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Cattle Breeding 2018

Discussion in 'Breeds & Breeding - Cattle' started by Wehner Homestead, Mar 16, 2018.

  1. Mar 16, 2018
    Wehner Homestead

    Wehner Homestead Herd Master

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    It’s about time for breeding season! Cattle have a 9 month gestation and our first cow to calve cycled today. We don’t breed on the first heat following Calving but that means we need to get our breeding decisions lined out.

    Otis is our PB Simmental herd bull. He only has one calf on the ground right now but we are expecting four more within the next 2-3 weeks. (Adding his pic to this thread for reference.)
    C121EAEE-080F-43DE-9FD6-B10AE0A0B1AD.jpeg

    Stay tuned as breeding decisions are decided. We will be breeding one cycle of AI bulls on all but one cow, then turn out Otis for clean-up. We use heat patches to know when Otis has done his job and allows us to calculate due dates. (The one cow, Daisy, may get sent to market before we even try to breed her this year. Only time will tell.)

    Ember and Josie are the heifers retained from 2017 Calving that will be bred this year.

    That makes for 15-16 calves next year depending on what is decided about Daisy.
     
  2. Mar 16, 2018
    Latestarter

    Latestarter Novice; "Practicing" Animal Husbandry Golden Herd Member

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  3. Mar 18, 2018
    Wehner Homestead

    Wehner Homestead Herd Master

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    First two decisions made: Bailey will be bred to Dakota Gold. Bailey is very heavy fronted. Basically her brisket has a ton of loose skin. Great for keeping her cool on hot days, not preferred in the showering. Maddie had a Dakota Gold heifer this year that is very clean-fronted. We’ve also studied his calves and feel like this may be the match that we’ve been looking for when it comes to Bailey.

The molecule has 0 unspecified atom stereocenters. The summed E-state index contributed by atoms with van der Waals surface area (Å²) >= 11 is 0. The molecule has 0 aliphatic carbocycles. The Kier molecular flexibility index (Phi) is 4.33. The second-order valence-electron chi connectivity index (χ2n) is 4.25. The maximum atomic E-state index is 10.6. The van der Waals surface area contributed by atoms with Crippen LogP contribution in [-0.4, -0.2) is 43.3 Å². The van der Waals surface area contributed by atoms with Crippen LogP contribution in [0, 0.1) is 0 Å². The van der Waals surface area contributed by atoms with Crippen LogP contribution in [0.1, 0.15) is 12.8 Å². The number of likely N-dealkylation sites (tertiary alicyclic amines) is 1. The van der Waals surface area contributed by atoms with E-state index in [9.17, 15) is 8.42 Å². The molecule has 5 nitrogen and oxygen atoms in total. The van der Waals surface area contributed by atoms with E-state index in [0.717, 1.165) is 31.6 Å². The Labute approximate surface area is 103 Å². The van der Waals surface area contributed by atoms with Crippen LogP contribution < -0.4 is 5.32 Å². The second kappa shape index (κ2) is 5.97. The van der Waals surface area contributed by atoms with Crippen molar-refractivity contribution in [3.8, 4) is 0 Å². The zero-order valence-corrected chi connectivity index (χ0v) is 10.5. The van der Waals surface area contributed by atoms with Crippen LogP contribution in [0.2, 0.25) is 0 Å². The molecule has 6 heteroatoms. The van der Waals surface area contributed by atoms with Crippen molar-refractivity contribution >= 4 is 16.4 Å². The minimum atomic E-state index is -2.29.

Second decision is that Daisy will be going to market. This is something that we started to do and didn’t follow through with once before. We just can’t afford to sink additional funds into a cow that was probably too damaged from her horrible first Calving (not with us) to breed again. DH has also realized that she’s more of a style that he doesn’t want to replicate in our herd. We will haul her off tomorrow night.
     
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  4. Mar 19, 2018
    Wehner Homestead

    Wehner Homestead Herd Master

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    Daisy was hauled to market today. It was bittersweet. I don’t know that she could ever breed or calves again but she let me
    walk up, put a halter on her, and lead her on the trailer. Too bad cows are too expensive to keep them all as pets!

    We have also worked out a few more breeding decisions. Our goal is to have a SIMM or Maine base for the breeding of each cow in our herd. This allows us to breed for maternal traits (replacements) or terminal (clubby/show) out of any female we have. TNGL Grand Fortune is a very flashy, thick SIMM bull with a decent Calving ease epd. His calves also seem to grow well and his daughters are gorgeous. We picked three cows to use him on for next year. Two are registered with the SIMM Association as percentages so any offspring of these pairings will be considered “high percentage” for being over 50% SIMM. Those two are Georgia and Scarlett. We are really hoping for promising heifers from them! The third female being bred to Grand Fortune will be Elsa. She has more of a clubby background but still looks feminine. I’d like to add some size to her without making her have a difficult Calving. I’d love to get a keeper heifer out of her! Heifers out of these breedings will be very hard to sell! I’m not sure that we really need any more cows though...maybe we just need to get more land!